The Sins of the People (verses 1-4)
Sin in its simplest form is the act of violating the established law. Israel’s history and heritage had been formed and shape by the divine wisdom of the Lord Jehovah (Ex. 13:3). God established himself early in their existence and reminded them often of who he was and their responsibility to him. For many reasons they were both prone to and susceptible to violating God’s law. In this week’s lesson, we find them in the same situation again but in his loving and character of compassion, the Lord shares with them through his prophet Isaiah, that he will redeem them.
Yet even in their rebellion against God and his word, he remained gracious and kind towards them. He reminds them that no matter how far they would stray away or how deep into the darkness of their sins, they are never too far from his reach (v 1-2). He too hears their cries even though it seems he’s not listening. . He is not willing for any of them to perish, but in his longsuffering way waits in anticipation. God explains to them the reason for the calamity (v 3). He wants them to judge themselves and return again unto himself (v 4) but no one does. If they would judge themselves, then he would not have to judge them (cf. I Cor. 11:31).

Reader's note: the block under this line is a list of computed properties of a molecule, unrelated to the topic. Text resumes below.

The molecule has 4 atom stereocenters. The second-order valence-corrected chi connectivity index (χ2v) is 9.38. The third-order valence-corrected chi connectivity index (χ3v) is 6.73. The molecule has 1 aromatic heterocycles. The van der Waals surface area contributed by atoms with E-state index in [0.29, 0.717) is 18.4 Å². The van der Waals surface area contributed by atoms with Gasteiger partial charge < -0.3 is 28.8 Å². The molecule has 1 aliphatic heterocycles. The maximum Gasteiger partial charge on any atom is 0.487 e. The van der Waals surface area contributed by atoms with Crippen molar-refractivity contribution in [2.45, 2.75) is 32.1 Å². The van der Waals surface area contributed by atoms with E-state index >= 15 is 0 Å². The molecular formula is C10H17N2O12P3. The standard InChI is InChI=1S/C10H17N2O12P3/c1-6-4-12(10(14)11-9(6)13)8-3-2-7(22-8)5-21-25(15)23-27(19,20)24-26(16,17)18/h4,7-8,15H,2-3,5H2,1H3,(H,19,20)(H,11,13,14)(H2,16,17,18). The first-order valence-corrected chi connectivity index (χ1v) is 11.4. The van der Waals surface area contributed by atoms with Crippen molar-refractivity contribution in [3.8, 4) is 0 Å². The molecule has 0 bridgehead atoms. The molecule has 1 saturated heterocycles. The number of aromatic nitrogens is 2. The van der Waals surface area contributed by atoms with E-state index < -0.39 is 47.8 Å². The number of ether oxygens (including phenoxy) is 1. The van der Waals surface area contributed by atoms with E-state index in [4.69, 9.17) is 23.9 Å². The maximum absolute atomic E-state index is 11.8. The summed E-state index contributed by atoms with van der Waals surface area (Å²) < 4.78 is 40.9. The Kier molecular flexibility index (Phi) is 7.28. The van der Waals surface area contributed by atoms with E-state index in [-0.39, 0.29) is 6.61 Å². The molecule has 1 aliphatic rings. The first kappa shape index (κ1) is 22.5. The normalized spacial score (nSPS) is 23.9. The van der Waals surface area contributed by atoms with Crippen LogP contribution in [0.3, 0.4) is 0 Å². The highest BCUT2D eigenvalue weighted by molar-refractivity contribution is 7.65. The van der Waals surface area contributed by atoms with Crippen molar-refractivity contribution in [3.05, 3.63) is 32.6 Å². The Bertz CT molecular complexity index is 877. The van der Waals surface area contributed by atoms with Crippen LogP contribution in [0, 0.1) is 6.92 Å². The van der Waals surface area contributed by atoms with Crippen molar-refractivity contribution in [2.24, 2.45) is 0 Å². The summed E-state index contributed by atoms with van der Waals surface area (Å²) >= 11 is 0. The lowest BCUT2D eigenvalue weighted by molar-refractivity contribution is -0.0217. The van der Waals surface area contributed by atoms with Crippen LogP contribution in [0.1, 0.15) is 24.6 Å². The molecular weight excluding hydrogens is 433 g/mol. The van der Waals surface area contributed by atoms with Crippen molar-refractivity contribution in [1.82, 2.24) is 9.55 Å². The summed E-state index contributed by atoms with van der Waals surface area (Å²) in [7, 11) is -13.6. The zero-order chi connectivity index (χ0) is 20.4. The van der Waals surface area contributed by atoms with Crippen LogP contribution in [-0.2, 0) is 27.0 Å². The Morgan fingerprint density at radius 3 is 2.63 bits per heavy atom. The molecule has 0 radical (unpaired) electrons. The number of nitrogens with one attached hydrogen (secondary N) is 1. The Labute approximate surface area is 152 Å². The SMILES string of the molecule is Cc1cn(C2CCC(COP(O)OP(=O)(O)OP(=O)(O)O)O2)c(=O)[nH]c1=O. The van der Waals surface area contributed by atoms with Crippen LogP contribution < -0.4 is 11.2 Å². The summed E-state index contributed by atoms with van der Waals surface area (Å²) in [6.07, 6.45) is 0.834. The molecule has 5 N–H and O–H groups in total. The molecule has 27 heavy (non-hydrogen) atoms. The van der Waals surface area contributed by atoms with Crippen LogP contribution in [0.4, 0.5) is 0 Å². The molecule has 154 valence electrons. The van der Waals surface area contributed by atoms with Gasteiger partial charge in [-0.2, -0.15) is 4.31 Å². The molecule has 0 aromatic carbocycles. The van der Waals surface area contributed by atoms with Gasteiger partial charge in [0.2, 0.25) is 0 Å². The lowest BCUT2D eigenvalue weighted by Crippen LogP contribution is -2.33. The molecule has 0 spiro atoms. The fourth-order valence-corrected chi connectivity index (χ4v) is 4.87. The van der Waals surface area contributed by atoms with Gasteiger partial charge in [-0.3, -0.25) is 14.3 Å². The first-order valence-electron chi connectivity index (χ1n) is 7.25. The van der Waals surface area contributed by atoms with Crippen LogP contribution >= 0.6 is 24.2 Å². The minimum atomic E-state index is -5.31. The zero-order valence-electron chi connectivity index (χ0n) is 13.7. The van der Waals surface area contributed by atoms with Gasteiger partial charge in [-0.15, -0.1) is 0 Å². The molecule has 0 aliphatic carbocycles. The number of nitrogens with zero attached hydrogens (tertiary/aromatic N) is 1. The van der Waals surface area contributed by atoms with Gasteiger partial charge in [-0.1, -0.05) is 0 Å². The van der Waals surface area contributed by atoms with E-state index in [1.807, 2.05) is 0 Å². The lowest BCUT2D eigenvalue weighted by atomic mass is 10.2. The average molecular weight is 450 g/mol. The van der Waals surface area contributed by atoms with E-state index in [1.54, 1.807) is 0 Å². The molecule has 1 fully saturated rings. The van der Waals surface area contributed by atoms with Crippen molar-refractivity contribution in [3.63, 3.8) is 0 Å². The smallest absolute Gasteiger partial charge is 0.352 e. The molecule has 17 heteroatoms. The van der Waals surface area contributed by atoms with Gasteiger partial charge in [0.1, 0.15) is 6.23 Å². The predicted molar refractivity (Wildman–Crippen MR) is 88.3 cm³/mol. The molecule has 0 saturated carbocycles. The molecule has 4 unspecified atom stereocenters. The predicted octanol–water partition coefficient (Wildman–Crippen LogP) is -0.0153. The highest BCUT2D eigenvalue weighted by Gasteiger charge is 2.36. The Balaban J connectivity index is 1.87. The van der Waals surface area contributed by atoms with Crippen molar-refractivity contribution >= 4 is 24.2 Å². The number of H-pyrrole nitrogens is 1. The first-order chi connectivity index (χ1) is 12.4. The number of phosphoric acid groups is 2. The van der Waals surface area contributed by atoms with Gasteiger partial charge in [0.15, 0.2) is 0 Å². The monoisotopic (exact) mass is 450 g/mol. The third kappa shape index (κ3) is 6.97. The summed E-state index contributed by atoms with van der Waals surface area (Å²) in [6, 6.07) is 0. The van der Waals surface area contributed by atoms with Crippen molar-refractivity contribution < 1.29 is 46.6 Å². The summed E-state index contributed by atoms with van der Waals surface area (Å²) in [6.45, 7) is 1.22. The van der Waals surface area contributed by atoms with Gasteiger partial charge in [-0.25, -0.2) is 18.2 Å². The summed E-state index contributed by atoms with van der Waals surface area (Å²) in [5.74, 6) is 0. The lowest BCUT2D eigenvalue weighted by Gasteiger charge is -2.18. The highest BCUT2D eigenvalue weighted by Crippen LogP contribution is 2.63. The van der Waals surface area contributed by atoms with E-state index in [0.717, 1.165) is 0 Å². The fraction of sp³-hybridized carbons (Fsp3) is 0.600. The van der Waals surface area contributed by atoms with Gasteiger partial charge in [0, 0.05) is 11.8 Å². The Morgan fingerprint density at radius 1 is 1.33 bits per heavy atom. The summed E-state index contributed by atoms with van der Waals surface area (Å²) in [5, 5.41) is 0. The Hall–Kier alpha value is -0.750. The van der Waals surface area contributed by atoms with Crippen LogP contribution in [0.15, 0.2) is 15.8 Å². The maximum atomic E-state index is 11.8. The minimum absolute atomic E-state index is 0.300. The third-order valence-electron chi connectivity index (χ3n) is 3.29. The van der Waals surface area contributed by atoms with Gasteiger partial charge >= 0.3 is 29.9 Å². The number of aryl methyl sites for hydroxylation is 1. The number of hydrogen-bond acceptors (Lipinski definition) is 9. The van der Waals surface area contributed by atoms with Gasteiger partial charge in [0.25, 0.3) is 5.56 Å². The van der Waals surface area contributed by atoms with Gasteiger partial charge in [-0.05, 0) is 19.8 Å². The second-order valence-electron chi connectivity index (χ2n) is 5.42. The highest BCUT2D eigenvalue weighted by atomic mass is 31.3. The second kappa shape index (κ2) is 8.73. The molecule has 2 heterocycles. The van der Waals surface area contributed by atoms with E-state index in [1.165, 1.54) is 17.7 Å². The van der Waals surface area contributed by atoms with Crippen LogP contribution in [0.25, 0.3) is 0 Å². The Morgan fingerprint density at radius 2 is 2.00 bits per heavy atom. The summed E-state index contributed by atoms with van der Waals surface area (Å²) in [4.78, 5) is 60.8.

Redemptive Work of God (verses 15-21)
The love of the Lord towards his people is great. He is willing to go to great lengths to demonstrate his love. He even allows them to use his standards of righteousness to judge themselves before he exerts his own authority to judge (v 16, 17). But there was no one who would intercede and plead for them, so he becomes Zion’s Redeemer (v 16, 17). He clothes himself with all of the attributes of the righteous judge with righteousness, zeal, vengeance and salvation.
God declares what he will do to their enemies equaled to the acts or crimes committed (v 18) and the subsequent results of falling into the hands of the living God (v 19). Fear is used here in both forms of respect and terror. There times when fearing the Lord is to respect him and then there are times when terror is the proper response. But none the less, the God is to be feared by all at all times.
God promises to be the redeemer of Zion (his holy place in Israel, v 20, 21). The condition is for them to turn away from their sin and towards the holiest of their Lord. This is repentance in its truest form. And the Lord God seals his word with this covenant with his Spirit upon them and his words in their mouths.